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Dear Candy Q & A: Curious Observer Exercise

The following exercise is intended to help you cultivate your curious observer while being more readily able to identify the thought patterns that trigger you or keep you stuck. Since we have to first become aware of the patterns before we can intervene and change them, cultivating awareness of where our mind get stuck is key to making progress. In my experience, even for those who are really good at observing themselves, there are different levels to the awareness we have about ourselves and our mind. Generally speaking, there is always room to go deeper and to learn more about ourselves in the process.

  1. Sit comfortably either in chair or on the floor, preferably with your back supported.

  2. Close your eyes, take in a few deep breaths, and with each exhale, relax your body.

  3. Spend the next 5 to 10 minutes observing your thoughts. Be aware of yourself as the one who is observing. Accept that the thoughts are there and allow them to come and go.

  4. Notice which thoughts take you out of being "the one who is observing" and into "the one who is thinking the thoughts". This will give you an indication of which thoughts or topics you more readily identify with, or are more invested in.

  5. When you catch yourself doing the thinking instead of the observing, gently move your awareness back to being the one who is observing. With the next few exhales, focus once again on relaxing your body.

  6. After you are have finished your 5 to 10 minutes, gently bring your awareness back into the room and open your eyes.

  7. Take a few moments to note which thoughts you got caught up in. Ask yourself if this is an automatic negative thought/POP, or if there is an underlying pattern of fear/worry to those thoughts. You can also ask if there is a theme to the thoughts you got invested in. If yes to any of these, you have just identified a pattern that is feeding the maladaptive pathways in your brain. It would be wise to do some retraining around those thoughts/feelings/themes for the next while.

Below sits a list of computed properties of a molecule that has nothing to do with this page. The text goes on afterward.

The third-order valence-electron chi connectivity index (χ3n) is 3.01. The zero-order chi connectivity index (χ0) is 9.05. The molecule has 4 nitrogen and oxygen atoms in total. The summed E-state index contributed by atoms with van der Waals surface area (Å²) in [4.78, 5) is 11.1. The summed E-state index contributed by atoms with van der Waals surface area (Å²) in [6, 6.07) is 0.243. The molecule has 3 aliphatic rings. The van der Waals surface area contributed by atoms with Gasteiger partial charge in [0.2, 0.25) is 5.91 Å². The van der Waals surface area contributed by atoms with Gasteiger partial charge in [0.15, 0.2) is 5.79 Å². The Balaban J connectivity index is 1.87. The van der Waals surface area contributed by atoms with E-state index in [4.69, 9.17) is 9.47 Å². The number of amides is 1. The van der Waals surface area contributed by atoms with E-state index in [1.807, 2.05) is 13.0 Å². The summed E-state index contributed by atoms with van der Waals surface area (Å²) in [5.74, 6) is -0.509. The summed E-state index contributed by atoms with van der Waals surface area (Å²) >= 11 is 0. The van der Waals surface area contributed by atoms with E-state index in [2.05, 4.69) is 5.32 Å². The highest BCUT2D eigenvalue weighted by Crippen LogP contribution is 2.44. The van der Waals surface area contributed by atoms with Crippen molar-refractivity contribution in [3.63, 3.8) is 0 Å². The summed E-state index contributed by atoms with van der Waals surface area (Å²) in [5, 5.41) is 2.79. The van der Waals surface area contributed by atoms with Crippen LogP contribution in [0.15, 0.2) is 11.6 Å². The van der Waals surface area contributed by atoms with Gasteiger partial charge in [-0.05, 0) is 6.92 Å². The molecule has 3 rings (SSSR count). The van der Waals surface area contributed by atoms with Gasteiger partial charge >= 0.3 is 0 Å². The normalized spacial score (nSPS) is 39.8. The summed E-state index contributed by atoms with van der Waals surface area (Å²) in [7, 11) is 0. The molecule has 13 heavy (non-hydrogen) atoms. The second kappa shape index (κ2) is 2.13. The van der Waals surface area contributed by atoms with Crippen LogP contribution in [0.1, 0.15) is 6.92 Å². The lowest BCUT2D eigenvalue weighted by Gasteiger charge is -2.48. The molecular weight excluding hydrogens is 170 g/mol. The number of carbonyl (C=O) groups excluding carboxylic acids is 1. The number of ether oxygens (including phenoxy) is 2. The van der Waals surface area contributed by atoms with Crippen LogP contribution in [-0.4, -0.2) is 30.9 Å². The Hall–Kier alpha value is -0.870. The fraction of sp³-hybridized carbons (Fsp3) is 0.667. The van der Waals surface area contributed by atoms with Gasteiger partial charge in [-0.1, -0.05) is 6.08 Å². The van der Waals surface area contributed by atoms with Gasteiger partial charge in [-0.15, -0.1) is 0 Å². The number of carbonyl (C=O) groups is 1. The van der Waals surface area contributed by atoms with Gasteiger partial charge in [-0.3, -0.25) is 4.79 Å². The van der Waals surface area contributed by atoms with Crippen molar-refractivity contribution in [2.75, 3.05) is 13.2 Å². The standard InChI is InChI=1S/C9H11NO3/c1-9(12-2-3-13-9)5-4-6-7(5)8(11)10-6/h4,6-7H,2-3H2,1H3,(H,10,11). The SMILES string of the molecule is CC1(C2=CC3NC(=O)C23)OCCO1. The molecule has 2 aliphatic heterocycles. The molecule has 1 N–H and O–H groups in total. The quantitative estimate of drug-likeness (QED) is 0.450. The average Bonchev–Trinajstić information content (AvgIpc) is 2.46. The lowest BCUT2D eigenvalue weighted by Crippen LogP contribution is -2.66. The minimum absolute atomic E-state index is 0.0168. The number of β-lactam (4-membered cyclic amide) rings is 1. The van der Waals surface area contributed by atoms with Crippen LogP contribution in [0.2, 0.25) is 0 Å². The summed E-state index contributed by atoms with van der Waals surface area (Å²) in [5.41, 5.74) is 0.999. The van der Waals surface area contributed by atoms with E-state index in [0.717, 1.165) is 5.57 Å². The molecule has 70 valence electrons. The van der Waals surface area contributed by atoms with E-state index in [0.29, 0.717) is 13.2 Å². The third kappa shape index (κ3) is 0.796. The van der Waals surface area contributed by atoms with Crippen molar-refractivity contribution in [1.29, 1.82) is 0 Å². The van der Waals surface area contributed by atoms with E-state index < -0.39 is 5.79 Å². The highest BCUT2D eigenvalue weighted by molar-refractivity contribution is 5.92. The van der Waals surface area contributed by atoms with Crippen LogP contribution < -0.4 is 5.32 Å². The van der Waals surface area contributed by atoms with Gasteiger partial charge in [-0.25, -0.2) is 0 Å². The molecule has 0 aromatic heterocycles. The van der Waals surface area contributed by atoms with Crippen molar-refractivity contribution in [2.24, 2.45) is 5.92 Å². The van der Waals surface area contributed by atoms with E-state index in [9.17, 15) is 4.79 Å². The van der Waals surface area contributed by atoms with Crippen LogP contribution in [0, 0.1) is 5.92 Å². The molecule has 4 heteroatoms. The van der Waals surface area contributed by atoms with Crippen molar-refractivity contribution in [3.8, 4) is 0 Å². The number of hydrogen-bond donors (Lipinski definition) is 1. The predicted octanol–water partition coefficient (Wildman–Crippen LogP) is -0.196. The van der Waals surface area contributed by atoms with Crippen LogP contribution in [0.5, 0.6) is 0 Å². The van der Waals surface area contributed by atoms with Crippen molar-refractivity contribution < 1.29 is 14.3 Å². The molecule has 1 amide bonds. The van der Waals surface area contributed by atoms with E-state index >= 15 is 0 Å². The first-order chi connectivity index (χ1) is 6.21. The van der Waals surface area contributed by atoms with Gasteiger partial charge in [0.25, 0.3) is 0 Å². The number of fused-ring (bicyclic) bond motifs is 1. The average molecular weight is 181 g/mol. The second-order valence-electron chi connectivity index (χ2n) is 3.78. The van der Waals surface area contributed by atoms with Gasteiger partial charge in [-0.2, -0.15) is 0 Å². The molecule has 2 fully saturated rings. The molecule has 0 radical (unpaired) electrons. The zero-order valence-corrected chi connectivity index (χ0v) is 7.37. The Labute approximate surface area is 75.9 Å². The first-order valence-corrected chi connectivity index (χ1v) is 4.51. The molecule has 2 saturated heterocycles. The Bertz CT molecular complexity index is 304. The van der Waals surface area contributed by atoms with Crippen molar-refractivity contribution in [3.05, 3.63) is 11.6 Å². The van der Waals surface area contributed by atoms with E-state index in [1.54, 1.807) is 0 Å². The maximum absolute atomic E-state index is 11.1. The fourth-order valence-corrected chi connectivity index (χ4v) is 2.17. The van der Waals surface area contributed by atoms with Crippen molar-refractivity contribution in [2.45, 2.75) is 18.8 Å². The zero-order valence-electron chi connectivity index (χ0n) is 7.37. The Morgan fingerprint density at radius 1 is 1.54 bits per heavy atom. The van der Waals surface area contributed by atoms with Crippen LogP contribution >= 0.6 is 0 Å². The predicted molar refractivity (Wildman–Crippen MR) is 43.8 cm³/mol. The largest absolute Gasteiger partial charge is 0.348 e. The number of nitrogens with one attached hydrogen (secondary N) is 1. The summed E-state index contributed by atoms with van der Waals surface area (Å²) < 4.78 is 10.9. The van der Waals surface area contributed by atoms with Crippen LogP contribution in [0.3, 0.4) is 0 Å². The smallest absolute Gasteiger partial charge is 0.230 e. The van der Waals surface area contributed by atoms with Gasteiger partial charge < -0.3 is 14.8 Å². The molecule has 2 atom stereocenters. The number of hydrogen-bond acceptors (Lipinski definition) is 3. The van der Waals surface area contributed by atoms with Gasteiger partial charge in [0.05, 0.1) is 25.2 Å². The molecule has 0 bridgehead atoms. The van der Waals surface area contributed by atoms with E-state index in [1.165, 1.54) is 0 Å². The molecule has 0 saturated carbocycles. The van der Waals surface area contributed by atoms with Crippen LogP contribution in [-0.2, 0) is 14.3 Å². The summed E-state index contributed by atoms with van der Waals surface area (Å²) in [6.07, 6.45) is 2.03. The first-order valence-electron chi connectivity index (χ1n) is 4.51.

8. Continue this practice every day for one week. By the end not only will you have strengthened your ability to be the curious observer, but you will likely have identified at least a few areas in need of intervention to help you on your recovery journey.

Don't worry if you find yourself getting caught in your thoughts a lot. Every time you catch yourself and come back to observing you are strengthening the pathways that enable you to do so, making it easier for you over time. You are also strengthening the pathways that allow you to focus. And, you are getting some good information around the types of thoughts or themes that tend to carry you away in your mind. This is all very valuable in moving us to a deeper level of wellbeing.

Until next time!

If you have a question, please email me at


Candy Widdifield is Registered Clinical Counsellor, Wellness Coach, and Registered Reiki Master Teacher in Kelowna, British Columbia, Canada. She has a background in nervous system regulation, trauma, grief & loss, mindfulness, somatic therapy, & positive psychology. She taught the DNRS in-person program for 5 years, has over a decade of experience coaching brain re-trainers & provides mentorship to other coaches. Candy works with people all over the world, helping them to optimize their wellbeing and thrive in their lives. More information about Candy can be found at

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